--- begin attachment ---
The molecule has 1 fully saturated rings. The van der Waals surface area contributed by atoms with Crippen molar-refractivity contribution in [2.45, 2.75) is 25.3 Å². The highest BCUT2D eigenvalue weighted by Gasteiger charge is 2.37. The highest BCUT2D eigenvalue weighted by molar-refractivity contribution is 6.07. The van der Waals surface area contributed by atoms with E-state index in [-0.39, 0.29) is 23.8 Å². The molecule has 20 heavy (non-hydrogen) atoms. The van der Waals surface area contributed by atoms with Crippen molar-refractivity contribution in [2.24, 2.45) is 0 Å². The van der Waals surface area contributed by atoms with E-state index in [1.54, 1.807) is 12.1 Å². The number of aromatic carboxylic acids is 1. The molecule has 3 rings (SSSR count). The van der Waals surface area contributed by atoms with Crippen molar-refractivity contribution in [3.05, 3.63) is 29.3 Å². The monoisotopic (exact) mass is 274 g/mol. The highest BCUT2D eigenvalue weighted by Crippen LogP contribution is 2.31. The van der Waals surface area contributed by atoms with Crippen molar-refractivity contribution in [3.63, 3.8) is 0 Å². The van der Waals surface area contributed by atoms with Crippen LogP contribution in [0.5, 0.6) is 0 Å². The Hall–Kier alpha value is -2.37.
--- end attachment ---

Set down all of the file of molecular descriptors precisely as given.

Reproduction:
The molecule has 1 fully saturated rings. The van der Waals surface area contributed by atoms with Crippen molar-refractivity contribution in [2.45, 2.75) is 25.3 Å². The highest BCUT2D eigenvalue weighted by Gasteiger charge is 2.37. The highest BCUT2D eigenvalue weighted by molar-refractivity contribution is 6.07. The van der Waals surface area contributed by atoms with E-state index in [-0.39, 0.29) is 23.8 Å². The molecule has 20 heavy (non-hydrogen) atoms. The van der Waals surface area contributed by atoms with Crippen molar-refractivity contribution in [2.24, 2.45) is 0 Å². The van der Waals surface area contributed by atoms with E-state index in [1.54, 1.807) is 12.1 Å². The number of aromatic carboxylic acids is 1. The molecule has 3 rings (SSSR count). The van der Waals surface area contributed by atoms with Crippen molar-refractivity contribution in [3.05, 3.63) is 29.3 Å². The monoisotopic (exact) mass is 274 g/mol. The highest BCUT2D eigenvalue weighted by Crippen LogP contribution is 2.31. The van der Waals surface area contributed by atoms with Crippen molar-refractivity contribution in [3.63, 3.8) is 0 Å². The van der Waals surface area contributed by atoms with Crippen LogP contribution in [0.5, 0.6) is 0 Å². The Hall–Kier alpha value is -2.37.